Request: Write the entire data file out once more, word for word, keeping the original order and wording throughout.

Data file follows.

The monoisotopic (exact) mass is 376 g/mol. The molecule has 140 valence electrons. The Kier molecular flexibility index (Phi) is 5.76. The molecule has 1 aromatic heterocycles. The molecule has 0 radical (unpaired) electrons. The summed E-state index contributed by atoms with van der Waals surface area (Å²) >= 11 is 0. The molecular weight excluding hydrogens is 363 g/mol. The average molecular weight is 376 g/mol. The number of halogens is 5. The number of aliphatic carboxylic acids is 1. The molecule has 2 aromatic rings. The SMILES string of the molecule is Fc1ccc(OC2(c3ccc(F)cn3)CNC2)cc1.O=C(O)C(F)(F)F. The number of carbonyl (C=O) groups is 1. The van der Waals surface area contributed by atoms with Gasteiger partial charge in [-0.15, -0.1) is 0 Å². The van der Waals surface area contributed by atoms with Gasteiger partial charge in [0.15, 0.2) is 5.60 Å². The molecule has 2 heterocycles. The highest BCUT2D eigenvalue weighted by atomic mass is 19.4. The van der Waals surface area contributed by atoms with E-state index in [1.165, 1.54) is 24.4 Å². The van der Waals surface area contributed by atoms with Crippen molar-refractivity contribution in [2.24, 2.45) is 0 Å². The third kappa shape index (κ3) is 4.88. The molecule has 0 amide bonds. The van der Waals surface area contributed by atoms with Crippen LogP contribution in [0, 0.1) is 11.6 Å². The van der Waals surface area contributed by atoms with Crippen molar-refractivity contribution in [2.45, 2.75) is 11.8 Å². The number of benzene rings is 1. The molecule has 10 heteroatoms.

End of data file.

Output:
The monoisotopic (exact) mass is 376 g/mol. The molecule has 140 valence electrons. The Kier molecular flexibility index (Phi) is 5.76. The molecule has 1 aromatic heterocycles. The molecule has 0 radical (unpaired) electrons. The summed E-state index contributed by atoms with van der Waals surface area (Å²) >= 11 is 0. The molecular weight excluding hydrogens is 363 g/mol. The average molecular weight is 376 g/mol. The number of halogens is 5. The number of aliphatic carboxylic acids is 1. The molecule has 2 aromatic rings. The SMILES string of the molecule is Fc1ccc(OC2(c3ccc(F)cn3)CNC2)cc1.O=C(O)C(F)(F)F. The number of carbonyl (C=O) groups is 1. The van der Waals surface area contributed by atoms with Gasteiger partial charge in [-0.15, -0.1) is 0 Å². The van der Waals surface area contributed by atoms with Gasteiger partial charge in [0.15, 0.2) is 5.60 Å². The molecule has 2 heterocycles. The highest BCUT2D eigenvalue weighted by atomic mass is 19.4. The van der Waals surface area contributed by atoms with E-state index in [1.165, 1.54) is 24.4 Å². The van der Waals surface area contributed by atoms with Crippen molar-refractivity contribution in [2.24, 2.45) is 0 Å². The third kappa shape index (κ3) is 4.88. The molecule has 0 amide bonds. The van der Waals surface area contributed by atoms with Crippen LogP contribution in [0, 0.1) is 11.6 Å². The van der Waals surface area contributed by atoms with Crippen molar-refractivity contribution in [2.45, 2.75) is 11.8 Å². The number of benzene rings is 1. The molecule has 10 heteroatoms.